Emergency epinephrine used 38 times in Chicago Public School academic year
During the 2012-2013 school year, 38 Chicago Public School (CPS) students and staff were given emergency medication for potentially life-threatening allergic reactions. This finding is detailed in a new Northwestern Medicine report in partnership with CPS.
Following national and local legislation, CPS was the first large, urban school district in the nation to develop and implement an initiative to supply all public and charter schools in Chicago with epinephrine auto-injectors (EAIs)—medical devices used to treat acute allergic reactions.
The impact during the initiative's first year, the 2012-2013 school year, underscores the need for stocking undesignated epinephrine in schools across the country, according to the report.
"Currently, there is no treatment or cure for food allergy," said Ruchi Gupta, M.D., Northwestern Medicine® pediatrician and the corresponding author of the report. "Timely administration of an EAI is a child's first and primary line of defense in the event of anaphylaxis resulting from allergic reaction."
Gupta is an associate professor of pediatrics at Northwestern University Feinberg School of Medicine and a physician at Ann & Robert H. Lurie Children's Hospital of Chicago.
Anaphylaxis, a severe, potentially life-threatening allergic reaction, can occur within seconds or minutes of exposure to an allergen.
Since last year, 41 states passed policies encouraging schools to stock undesignated epinephrine auto-injectors in their schools for a possible anaphylactic emergency.
The report will be published Oct. 20 in the American Journal of Preventive Medicine, and Gupta will present the findings at the American College of Allergy, Asthma and Immunology Annual Scientific Meeting, to be held Nov. 6 to 10 in Atlanta.
Other highlights from the report:
- The majority of those receiving an EAI were students (92 percent)
- More than half didn't know they had an allergy (55 percent)
- Twenty-one of the EAIs given were to treat food induced allergic reactions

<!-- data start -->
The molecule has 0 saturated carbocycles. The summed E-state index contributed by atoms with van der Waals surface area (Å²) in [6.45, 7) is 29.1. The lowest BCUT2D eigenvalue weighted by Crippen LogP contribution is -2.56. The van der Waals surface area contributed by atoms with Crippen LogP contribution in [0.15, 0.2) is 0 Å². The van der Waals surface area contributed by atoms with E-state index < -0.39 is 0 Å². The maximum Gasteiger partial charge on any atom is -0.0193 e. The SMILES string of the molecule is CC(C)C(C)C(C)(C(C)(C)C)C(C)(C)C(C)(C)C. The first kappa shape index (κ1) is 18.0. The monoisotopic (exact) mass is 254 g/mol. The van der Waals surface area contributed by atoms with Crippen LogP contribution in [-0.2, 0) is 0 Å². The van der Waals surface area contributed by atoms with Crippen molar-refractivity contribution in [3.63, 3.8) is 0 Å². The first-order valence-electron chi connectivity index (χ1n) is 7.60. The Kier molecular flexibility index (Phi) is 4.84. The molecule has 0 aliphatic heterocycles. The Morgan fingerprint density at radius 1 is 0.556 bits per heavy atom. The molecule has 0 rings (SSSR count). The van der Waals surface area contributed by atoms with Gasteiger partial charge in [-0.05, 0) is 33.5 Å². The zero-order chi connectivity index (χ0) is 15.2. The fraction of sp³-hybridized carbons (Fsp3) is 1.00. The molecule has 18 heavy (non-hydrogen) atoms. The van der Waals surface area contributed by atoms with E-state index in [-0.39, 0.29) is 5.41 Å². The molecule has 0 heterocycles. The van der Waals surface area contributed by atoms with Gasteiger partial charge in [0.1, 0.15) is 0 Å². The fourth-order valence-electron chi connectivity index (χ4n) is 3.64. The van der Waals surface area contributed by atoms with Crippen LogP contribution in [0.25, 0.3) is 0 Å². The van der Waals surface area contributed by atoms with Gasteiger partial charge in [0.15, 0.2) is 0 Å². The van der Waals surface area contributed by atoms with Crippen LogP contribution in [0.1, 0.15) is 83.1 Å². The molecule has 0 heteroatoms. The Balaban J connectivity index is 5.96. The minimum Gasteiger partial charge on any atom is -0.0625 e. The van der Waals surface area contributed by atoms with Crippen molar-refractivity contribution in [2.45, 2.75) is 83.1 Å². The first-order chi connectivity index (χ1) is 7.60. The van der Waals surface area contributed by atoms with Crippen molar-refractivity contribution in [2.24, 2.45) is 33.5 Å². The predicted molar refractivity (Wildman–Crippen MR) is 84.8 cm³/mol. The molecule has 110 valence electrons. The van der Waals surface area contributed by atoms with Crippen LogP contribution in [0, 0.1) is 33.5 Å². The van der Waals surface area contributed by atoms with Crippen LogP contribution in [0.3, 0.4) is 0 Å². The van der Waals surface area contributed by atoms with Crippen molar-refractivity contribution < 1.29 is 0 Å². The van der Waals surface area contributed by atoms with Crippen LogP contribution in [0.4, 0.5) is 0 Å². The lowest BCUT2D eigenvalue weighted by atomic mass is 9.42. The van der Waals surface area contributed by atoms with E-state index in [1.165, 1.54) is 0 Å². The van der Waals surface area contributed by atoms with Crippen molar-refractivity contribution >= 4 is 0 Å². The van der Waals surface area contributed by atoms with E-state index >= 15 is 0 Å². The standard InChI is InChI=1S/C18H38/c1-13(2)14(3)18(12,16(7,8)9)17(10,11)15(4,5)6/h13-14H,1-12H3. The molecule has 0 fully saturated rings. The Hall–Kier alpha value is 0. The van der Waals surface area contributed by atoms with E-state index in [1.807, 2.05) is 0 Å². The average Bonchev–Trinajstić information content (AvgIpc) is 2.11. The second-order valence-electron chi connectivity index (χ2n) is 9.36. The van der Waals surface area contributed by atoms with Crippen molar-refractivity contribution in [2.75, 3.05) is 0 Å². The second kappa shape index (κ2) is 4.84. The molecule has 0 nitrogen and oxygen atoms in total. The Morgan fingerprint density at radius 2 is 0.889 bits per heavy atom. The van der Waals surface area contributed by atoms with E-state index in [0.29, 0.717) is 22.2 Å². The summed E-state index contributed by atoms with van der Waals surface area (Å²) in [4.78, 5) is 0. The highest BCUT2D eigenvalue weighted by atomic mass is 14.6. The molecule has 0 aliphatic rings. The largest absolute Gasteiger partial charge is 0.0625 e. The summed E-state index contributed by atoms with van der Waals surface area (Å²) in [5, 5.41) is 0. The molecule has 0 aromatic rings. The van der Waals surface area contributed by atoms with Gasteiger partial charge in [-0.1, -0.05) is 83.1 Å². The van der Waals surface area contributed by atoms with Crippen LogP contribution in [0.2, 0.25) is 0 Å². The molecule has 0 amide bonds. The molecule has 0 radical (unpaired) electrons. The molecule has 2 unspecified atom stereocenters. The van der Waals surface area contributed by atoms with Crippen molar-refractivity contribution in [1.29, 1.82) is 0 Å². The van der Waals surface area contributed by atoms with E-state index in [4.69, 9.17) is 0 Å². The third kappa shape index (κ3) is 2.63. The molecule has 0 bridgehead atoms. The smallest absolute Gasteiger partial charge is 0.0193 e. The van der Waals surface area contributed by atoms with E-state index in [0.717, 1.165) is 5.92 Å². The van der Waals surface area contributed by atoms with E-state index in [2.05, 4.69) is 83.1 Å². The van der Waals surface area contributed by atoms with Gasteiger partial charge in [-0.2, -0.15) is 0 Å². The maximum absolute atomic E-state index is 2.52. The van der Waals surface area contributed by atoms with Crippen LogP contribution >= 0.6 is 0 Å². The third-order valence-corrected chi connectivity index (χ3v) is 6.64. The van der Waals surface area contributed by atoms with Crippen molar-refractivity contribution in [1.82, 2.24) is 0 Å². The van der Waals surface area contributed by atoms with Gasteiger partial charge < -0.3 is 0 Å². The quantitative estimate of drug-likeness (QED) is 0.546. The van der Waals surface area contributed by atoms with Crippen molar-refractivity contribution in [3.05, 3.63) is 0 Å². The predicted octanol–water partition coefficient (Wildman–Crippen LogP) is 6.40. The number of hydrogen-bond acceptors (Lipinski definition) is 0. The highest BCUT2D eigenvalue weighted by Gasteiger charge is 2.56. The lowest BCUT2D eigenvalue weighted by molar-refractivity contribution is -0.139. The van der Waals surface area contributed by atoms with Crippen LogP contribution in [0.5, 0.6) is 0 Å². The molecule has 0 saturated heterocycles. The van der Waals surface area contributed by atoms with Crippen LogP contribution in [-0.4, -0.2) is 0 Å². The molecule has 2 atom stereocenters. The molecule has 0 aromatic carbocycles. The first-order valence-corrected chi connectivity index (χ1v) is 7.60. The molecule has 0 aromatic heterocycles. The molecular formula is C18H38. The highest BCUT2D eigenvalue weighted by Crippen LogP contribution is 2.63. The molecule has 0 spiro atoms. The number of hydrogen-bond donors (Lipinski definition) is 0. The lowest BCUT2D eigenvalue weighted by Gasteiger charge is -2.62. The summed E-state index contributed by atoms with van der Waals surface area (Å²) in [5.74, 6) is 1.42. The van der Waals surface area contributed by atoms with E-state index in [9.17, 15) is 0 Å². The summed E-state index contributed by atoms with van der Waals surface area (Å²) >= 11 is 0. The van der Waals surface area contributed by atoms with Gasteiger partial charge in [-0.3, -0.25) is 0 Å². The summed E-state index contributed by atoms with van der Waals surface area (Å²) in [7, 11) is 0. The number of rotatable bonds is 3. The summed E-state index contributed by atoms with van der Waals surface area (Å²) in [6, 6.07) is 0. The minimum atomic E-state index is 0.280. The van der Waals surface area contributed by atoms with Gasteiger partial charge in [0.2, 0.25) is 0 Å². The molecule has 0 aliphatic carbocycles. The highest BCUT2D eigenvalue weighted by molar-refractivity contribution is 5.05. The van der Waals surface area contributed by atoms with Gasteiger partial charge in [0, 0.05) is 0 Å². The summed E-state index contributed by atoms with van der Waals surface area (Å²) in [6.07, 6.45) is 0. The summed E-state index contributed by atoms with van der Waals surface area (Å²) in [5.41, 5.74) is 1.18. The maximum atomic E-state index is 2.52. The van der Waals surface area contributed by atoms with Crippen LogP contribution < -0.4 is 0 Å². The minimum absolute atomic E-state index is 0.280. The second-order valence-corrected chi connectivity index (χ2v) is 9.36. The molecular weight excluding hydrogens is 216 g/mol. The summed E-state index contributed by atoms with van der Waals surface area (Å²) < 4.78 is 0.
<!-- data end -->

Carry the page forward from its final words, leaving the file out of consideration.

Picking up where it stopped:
- Among food-induced reactions, peanut was the most common followed by fin fish
- The trigger of more than a third of all reactions are unknown
- Elementary schools had the most cases of EAIs administered
- School nurses administered the medication the majority of the time
"At CPS, it is our goal to prevent any health-related barriers to learning, which is why we have worked with all of our schools to address this critical issue by equipping them with tools and guidance that they need to keep students safe and healthy," said Stephanie A. Whyte, M.D., study coauthor and chief health officer of CPS.
The district-issued medication is available at all CPS schools and is to be used when a person is having a severe allergic reaction and his/her own epinephrine is unavailable or if he/she has no history of allergic reactions.
"Because of the amount of time kids spend in school, and given the fact that many first-time allergic reactions occur on school grounds, it is imperative for school districts across the country to provide access to emergency epinephrine to students who may not otherwise have access to the potentially life-saving medication," Gupta said.
Most district-issued EAIs were administered on the city's north-northwest side where the rate of food allergy has been found to be higher, the report found. However, a large number of these EAIs were used on the far south side, too—an area of the city with a low reported rate of food allergy. This highlights the need for access to district-issued EAIs citywide, as children on the far south side may not have access to food allergy diagnosis and could experience their first allergic reaction at school.
"This is definitely a national issue in schools around the country," Gupta said. "We think the situation in Chicago schools is representative of schools everywhere. Most states now have policies in place for stocking epinephrine in schools. This is an essential step to keep kids with food allergies safe."